These boundaries aren’t designed to put you at a distance and make you feel like you have no control but ensuring that your freelancer can focus on their work when they need to. Being distracted by multiple daily emails or being asked questions as they’re getting the family dinner ready isn’t going to be helpful in the long run.
If things aren’t going well – don’t wait to tell them!
Don’t wait until the end of the project to bring it up with them, or until their bill arrives.
They may be unaware of any issues and be horrified that you’re not happy, or there may be a misunderstanding over something that can be quickly sorted out. Alternatively, if things aren’t going to plan because you’ve hired the wrong freelancer, ending things quickly and before you’re too far into the project is the sensible route to take.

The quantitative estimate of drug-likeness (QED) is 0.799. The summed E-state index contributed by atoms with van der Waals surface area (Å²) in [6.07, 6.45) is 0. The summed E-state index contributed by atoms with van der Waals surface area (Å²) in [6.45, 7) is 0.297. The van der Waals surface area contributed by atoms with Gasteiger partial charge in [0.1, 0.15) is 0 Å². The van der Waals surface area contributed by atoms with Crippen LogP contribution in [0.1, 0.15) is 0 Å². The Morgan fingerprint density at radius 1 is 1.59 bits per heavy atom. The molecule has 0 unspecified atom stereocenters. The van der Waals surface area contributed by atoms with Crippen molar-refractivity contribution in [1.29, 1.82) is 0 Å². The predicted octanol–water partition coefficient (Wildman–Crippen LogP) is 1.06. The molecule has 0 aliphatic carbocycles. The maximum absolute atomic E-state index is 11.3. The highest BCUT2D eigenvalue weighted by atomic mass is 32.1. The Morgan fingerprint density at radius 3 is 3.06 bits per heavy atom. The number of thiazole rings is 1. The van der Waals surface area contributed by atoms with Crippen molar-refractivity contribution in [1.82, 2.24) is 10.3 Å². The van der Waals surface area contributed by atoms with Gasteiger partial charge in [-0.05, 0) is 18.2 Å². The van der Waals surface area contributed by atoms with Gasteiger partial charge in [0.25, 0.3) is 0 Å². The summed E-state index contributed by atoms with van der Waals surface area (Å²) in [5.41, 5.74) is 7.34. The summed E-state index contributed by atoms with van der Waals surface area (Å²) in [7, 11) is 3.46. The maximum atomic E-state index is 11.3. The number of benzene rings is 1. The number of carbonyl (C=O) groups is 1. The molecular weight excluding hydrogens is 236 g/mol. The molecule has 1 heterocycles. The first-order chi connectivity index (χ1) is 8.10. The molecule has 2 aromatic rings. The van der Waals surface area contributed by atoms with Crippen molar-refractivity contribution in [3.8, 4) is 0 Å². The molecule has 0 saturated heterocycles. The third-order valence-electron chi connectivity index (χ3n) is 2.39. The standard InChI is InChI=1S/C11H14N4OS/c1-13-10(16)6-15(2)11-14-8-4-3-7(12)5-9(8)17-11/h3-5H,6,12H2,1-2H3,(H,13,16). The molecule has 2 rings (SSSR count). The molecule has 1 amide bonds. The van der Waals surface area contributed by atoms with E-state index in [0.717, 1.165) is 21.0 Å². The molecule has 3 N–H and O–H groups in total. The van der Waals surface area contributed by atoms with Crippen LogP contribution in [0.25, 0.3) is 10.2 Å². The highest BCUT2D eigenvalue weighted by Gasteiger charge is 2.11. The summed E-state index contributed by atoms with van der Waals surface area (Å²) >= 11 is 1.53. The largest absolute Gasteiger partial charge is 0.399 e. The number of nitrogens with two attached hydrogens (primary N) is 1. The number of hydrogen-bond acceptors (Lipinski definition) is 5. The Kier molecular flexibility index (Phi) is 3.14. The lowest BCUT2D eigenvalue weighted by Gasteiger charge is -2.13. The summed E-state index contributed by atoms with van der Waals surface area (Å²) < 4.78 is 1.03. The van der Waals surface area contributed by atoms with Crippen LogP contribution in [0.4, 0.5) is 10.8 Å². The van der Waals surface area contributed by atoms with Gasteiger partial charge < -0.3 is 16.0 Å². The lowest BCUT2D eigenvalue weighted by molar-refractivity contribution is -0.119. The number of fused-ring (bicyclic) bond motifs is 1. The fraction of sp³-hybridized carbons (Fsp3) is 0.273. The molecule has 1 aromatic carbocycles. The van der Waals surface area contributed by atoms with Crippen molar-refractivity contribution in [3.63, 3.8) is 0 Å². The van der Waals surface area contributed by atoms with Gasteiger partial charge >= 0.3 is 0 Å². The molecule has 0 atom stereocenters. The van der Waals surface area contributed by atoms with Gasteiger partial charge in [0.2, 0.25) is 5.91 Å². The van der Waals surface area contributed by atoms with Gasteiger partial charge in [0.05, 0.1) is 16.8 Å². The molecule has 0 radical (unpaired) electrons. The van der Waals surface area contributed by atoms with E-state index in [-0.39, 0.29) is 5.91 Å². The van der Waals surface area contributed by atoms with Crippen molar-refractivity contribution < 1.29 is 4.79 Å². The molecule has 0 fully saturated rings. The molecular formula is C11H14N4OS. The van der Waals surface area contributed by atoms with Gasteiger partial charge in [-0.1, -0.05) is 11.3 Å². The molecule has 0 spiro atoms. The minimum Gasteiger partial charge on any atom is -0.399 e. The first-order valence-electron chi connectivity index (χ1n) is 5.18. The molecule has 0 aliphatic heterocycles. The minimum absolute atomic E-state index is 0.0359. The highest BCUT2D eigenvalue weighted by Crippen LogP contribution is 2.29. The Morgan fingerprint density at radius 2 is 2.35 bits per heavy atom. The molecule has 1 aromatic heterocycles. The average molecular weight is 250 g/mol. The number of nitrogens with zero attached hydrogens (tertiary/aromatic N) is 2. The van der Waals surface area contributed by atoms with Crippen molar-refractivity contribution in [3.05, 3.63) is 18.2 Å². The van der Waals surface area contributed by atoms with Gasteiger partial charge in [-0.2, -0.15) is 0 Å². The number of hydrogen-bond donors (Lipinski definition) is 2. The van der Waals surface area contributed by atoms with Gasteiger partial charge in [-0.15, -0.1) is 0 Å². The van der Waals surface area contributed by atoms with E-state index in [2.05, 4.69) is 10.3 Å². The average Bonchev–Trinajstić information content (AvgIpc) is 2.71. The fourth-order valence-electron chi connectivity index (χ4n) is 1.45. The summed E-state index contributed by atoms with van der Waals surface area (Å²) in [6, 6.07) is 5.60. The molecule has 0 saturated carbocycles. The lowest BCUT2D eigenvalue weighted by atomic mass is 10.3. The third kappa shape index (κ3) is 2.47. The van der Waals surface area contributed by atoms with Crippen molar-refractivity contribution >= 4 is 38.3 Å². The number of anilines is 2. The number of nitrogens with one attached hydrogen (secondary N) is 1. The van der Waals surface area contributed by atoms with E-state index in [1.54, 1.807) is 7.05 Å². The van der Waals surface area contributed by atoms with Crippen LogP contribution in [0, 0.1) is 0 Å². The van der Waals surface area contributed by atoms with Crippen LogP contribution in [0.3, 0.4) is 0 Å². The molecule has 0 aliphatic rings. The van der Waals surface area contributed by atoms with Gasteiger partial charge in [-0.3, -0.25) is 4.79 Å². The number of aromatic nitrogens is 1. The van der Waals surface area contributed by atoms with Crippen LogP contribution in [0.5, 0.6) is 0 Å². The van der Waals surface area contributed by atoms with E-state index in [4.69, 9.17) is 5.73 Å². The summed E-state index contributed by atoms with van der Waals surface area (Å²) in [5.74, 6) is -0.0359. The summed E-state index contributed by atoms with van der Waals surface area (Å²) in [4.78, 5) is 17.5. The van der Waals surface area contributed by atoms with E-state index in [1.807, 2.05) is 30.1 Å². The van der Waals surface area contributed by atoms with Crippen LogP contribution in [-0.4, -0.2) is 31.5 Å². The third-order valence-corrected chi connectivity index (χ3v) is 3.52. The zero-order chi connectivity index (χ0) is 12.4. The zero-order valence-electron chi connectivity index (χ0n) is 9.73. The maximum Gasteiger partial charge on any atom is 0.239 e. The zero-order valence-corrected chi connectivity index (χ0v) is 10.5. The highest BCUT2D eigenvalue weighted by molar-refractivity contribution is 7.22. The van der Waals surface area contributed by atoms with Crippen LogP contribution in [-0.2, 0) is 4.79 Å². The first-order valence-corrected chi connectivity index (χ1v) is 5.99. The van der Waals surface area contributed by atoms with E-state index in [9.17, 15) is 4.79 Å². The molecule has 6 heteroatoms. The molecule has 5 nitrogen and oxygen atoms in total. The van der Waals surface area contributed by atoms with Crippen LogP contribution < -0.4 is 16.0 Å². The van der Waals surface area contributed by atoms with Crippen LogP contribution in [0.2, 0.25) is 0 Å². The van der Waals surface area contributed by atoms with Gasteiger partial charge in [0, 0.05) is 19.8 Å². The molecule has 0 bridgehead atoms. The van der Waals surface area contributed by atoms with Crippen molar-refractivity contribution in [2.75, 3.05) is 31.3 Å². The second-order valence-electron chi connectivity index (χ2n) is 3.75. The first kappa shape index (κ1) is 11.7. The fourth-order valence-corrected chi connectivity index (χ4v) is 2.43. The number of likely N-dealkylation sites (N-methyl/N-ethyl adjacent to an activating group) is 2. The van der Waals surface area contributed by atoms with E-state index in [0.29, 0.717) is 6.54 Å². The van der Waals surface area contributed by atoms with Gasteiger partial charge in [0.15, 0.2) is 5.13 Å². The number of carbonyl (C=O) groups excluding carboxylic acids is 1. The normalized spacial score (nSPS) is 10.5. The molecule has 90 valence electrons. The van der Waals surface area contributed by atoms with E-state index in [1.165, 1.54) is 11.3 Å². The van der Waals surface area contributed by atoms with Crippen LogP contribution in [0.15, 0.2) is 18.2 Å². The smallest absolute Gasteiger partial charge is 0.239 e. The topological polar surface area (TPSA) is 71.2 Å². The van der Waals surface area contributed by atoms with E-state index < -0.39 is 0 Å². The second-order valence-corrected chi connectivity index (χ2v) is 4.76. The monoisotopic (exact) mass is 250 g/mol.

Setting milestones is a good way to handle a project where they may go away and do their work and you don’t really hear from them until near completion. Setting mini-goals as milestones can ensure you’re both on the same page with the project and happy with the way things are going.
Do provide feedback at the end – good, bad, or indifferent
Feedback is important for every freelancer.
Even if they got things amazingly right, there may be things they could improve on but if you really can’t think of anything; still let them know how you feel!
If things could have been better, try to be constructive with your feedback and do ask yourself if you could have done anything differently to get a better result. Evaluating things and providing feedback at the end is as much for your benefit as theirs, as you can learn from your mistakes and remember them for the next time you’re ready to hire another freelancer.